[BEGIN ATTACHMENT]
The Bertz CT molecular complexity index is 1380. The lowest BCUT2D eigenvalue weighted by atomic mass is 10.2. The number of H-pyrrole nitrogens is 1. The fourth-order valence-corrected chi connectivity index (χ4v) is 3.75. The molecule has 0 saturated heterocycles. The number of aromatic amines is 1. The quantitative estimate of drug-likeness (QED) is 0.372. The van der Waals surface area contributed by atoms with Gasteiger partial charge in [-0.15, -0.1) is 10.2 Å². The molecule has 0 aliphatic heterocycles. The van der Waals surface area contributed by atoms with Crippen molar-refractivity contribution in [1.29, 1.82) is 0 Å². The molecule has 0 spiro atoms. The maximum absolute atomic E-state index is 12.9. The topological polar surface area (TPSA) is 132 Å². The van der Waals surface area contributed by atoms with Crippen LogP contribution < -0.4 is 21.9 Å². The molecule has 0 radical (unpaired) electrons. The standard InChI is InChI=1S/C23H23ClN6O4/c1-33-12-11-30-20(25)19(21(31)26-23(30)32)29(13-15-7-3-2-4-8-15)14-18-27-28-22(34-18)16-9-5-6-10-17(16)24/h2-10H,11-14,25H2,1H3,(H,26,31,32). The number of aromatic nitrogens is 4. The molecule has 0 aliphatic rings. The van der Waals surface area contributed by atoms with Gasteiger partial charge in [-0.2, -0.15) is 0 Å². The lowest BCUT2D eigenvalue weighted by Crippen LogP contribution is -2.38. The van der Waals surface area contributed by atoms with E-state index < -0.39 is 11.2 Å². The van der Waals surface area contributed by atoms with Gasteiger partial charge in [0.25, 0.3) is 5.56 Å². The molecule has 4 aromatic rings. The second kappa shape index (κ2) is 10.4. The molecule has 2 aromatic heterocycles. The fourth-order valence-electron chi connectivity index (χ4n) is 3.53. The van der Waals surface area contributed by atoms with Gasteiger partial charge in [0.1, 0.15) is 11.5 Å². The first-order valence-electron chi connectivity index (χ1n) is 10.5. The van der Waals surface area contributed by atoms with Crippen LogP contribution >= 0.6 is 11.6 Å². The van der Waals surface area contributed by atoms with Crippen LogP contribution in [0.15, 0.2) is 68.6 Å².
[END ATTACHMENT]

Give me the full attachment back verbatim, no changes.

The Bertz CT molecular complexity index is 1380. The lowest BCUT2D eigenvalue weighted by atomic mass is 10.2. The number of H-pyrrole nitrogens is 1. The fourth-order valence-corrected chi connectivity index (χ4v) is 3.75. The molecule has 0 saturated heterocycles. The number of aromatic amines is 1. The quantitative estimate of drug-likeness (QED) is 0.372. The van der Waals surface area contributed by atoms with Gasteiger partial charge in [-0.15, -0.1) is 10.2 Å². The molecule has 0 aliphatic heterocycles. The van der Waals surface area contributed by atoms with Crippen molar-refractivity contribution in [1.29, 1.82) is 0 Å². The molecule has 0 spiro atoms. The maximum absolute atomic E-state index is 12.9. The topological polar surface area (TPSA) is 132 Å². The van der Waals surface area contributed by atoms with Crippen LogP contribution < -0.4 is 21.9 Å². The molecule has 0 radical (unpaired) electrons. The standard InChI is InChI=1S/C23H23ClN6O4/c1-33-12-11-30-20(25)19(21(31)26-23(30)32)29(13-15-7-3-2-4-8-15)14-18-27-28-22(34-18)16-9-5-6-10-17(16)24/h2-10H,11-14,25H2,1H3,(H,26,31,32). The number of aromatic nitrogens is 4. The molecule has 0 aliphatic rings. The van der Waals surface area contributed by atoms with Gasteiger partial charge in [-0.2, -0.15) is 0 Å². The lowest BCUT2D eigenvalue weighted by Crippen LogP contribution is -2.38. The van der Waals surface area contributed by atoms with E-state index < -0.39 is 11.2 Å². The van der Waals surface area contributed by atoms with Gasteiger partial charge in [0.25, 0.3) is 5.56 Å². The molecule has 4 aromatic rings. The second kappa shape index (κ2) is 10.4. The molecule has 2 aromatic heterocycles. The fourth-order valence-electron chi connectivity index (χ4n) is 3.53. The van der Waals surface area contributed by atoms with Gasteiger partial charge in [0.1, 0.15) is 11.5 Å². The first-order valence-electron chi connectivity index (χ1n) is 10.5. The van der Waals surface area contributed by atoms with Crippen LogP contribution >= 0.6 is 11.6 Å². The van der Waals surface area contributed by atoms with Crippen LogP contribution in [0.15, 0.2) is 68.6 Å².